How Physical Therapy Helps with Knee Pain
A lot of people suffering from bone-on-bone degeneration symptoms such as knee pain will eventually see a physical therapist at some point in their journey toward pain relief. A physical therapist is someone highly educated, licensed professional who knows how to treat a wide variety of injuries, diseases, and chronic conditions.
Those who undergo physical therapy wants to improve the quality of their daily lives by giving pain relief and increased mobility. If you’re one of the people suffering from pain or difficulty getting up and down from a chair, walking to the grocery store or going up and down the stairs, it’s highly advisable that you see a physical therapist.
How Physical Therapy Helps with Knee Pain?
If you have just consulted a doctor and he has recommended undergoing therapy, your therapist will examine your strength and range of motion. He will also check your balance and functional abilities such as walking and climbing the stairs. The consultation may also include your future goals once enrolled in the therapy and then the physical therapist may come up with a personalized treatment plant that will help relieve knee pain and restore mobility.
A regular physical therapy session for knee pain may include the following:
- Joint mobilization/stabilization
- Balance training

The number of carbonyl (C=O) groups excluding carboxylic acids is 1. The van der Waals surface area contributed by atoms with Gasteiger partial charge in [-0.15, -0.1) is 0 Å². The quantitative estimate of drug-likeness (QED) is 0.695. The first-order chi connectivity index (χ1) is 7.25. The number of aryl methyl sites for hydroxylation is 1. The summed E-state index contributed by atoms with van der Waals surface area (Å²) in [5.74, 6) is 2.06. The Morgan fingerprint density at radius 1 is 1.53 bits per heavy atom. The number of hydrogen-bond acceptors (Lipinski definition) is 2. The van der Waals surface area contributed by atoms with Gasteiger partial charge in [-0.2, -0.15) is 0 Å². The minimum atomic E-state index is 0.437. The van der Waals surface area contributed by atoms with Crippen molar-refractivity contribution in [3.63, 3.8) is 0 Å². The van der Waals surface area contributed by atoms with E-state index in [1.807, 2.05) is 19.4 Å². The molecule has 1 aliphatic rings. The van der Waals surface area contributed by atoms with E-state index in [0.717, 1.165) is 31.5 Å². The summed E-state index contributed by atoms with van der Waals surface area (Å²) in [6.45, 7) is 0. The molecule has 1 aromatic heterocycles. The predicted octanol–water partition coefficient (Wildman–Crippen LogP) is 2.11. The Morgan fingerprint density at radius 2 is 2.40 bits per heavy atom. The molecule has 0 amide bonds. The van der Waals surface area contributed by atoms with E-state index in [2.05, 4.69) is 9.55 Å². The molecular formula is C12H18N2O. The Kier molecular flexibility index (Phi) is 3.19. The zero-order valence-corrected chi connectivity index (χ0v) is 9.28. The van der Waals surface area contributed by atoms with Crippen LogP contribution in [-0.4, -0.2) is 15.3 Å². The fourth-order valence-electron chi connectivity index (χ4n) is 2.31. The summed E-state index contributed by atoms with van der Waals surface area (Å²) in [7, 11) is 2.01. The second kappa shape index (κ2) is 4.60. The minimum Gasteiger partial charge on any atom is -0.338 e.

- Gait training
Also, the physical therapist may also include heat, ice, ultrasound, electrical stimulation or athletic taping in your therapy program as well. He can also advice using braces, orthotics, and assistive devices. It’s also his responsibility to work with you and be able to create a comprehensive home exercise program that will help maintain the quality of your life beyond the therapy sessions.
When can Knee Pain Patients Benefit From Physical Therapy?
The effects of physical may be dependent on the extent of your knee pain and the medical history that you have. It can be a very effective non-surgical means of treatment for medium levels of knee pain. For those who have meniscal tears and mild to moderate osteoarthritis, some studies have shown that physical therapy can help to improve the quality of life and may even prevent surgical intervention and offload pressure.
In some cases, the doctor may recommend undergoing surgery such as knee replacement. Physical therapy can still be an essential part of recovery for before and after surgery. Your doctor might even suggest that you go to a physical therapist prior to surgery. The reasons behind may be for strength development, education and development of a home exercise routine, these are often called “pre-hab”.
Some research shows that knee pain patients who engage in pre-hab sessions with a physical therapist have faster surgical recovery times and they also need less intensive therapy after the surgery. It is believed that the stronger and more educated an individual is before the surgery, the stronger, more mobile and more confident he becomes after.
After any type of knee surgery, you may be referred to a physical therapist for a short duration to help regain your mobility, improve strength and balance and be able to learn how to walk without an assistive device. This way, you can go back to your daily routine faster.